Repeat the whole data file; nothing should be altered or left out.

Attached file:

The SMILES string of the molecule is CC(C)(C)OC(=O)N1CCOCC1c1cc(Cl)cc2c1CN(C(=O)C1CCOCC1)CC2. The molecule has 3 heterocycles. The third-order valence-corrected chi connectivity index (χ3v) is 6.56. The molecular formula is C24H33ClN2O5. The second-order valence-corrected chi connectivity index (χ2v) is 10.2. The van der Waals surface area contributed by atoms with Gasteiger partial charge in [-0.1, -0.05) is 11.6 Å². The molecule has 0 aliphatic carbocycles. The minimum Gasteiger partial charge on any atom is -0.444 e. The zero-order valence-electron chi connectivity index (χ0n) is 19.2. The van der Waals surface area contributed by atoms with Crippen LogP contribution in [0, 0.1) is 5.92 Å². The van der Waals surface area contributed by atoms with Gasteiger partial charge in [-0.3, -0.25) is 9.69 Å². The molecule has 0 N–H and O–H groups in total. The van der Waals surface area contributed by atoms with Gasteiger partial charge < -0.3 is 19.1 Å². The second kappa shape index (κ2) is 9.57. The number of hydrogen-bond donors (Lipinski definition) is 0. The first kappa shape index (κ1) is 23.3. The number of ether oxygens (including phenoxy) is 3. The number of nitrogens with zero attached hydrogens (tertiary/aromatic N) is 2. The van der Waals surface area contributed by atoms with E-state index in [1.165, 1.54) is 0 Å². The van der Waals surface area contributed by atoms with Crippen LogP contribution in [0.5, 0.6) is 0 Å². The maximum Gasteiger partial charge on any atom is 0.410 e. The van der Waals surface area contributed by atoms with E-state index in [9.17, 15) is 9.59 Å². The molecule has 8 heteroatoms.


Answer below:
The SMILES string of the molecule is CC(C)(C)OC(=O)N1CCOCC1c1cc(Cl)cc2c1CN(C(=O)C1CCOCC1)CC2. The molecule has 3 heterocycles. The third-order valence-corrected chi connectivity index (χ3v) is 6.56. The molecular formula is C24H33ClN2O5. The second-order valence-corrected chi connectivity index (χ2v) is 10.2. The van der Waals surface area contributed by atoms with Gasteiger partial charge in [-0.1, -0.05) is 11.6 Å². The molecule has 0 aliphatic carbocycles. The minimum Gasteiger partial charge on any atom is -0.444 e. The zero-order valence-electron chi connectivity index (χ0n) is 19.2. The van der Waals surface area contributed by atoms with Crippen LogP contribution in [0, 0.1) is 5.92 Å². The van der Waals surface area contributed by atoms with Gasteiger partial charge in [-0.3, -0.25) is 9.69 Å². The molecule has 0 N–H and O–H groups in total. The van der Waals surface area contributed by atoms with Gasteiger partial charge < -0.3 is 19.1 Å². The second kappa shape index (κ2) is 9.57. The number of hydrogen-bond donors (Lipinski definition) is 0. The first kappa shape index (κ1) is 23.3. The number of ether oxygens (including phenoxy) is 3. The number of nitrogens with zero attached hydrogens (tertiary/aromatic N) is 2. The van der Waals surface area contributed by atoms with E-state index in [1.165, 1.54) is 0 Å². The van der Waals surface area contributed by atoms with Crippen LogP contribution in [0.5, 0.6) is 0 Å². The maximum Gasteiger partial charge on any atom is 0.410 e. The van der Waals surface area contributed by atoms with E-state index in [9.17, 15) is 9.59 Å². The molecule has 8 heteroatoms.